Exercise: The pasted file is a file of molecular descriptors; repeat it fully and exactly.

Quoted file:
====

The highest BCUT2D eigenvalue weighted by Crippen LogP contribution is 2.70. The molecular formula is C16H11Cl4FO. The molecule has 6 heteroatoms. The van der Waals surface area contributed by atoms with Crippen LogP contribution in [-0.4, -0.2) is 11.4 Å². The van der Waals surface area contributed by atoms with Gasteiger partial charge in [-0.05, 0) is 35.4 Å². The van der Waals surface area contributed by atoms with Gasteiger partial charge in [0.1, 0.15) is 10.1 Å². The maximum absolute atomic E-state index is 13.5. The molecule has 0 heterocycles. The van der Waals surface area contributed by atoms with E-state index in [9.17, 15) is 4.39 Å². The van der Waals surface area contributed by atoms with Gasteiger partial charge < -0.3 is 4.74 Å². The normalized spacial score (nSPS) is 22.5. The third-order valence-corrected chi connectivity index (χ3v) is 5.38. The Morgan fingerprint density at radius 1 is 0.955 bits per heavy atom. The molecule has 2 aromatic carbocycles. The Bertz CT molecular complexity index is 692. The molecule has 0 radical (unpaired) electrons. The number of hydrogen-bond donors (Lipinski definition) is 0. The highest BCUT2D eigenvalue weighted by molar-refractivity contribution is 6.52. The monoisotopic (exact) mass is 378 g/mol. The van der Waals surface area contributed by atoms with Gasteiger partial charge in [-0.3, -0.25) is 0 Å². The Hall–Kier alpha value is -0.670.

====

The highest BCUT2D eigenvalue weighted by Crippen LogP contribution is 2.70. The molecular formula is C16H11Cl4FO. The molecule has 6 heteroatoms. The van der Waals surface area contributed by atoms with Crippen LogP contribution in [-0.4, -0.2) is 11.4 Å². The van der Waals surface area contributed by atoms with Gasteiger partial charge in [-0.05, 0) is 35.4 Å². The van der Waals surface area contributed by atoms with Gasteiger partial charge in [0.1, 0.15) is 10.1 Å². The maximum absolute atomic E-state index is 13.5. The molecule has 0 heterocycles. The van der Waals surface area contributed by atoms with E-state index in [9.17, 15) is 4.39 Å². The van der Waals surface area contributed by atoms with Gasteiger partial charge < -0.3 is 4.74 Å². The normalized spacial score (nSPS) is 22.5. The third-order valence-corrected chi connectivity index (χ3v) is 5.38. The Morgan fingerprint density at radius 1 is 0.955 bits per heavy atom. The molecule has 2 aromatic carbocycles. The Bertz CT molecular complexity index is 692. The molecule has 0 radical (unpaired) electrons. The number of hydrogen-bond donors (Lipinski definition) is 0. The highest BCUT2D eigenvalue weighted by molar-refractivity contribution is 6.52. The monoisotopic (exact) mass is 378 g/mol. The van der Waals surface area contributed by atoms with Gasteiger partial charge in [-0.3, -0.25) is 0 Å². The Hall–Kier alpha value is -0.670.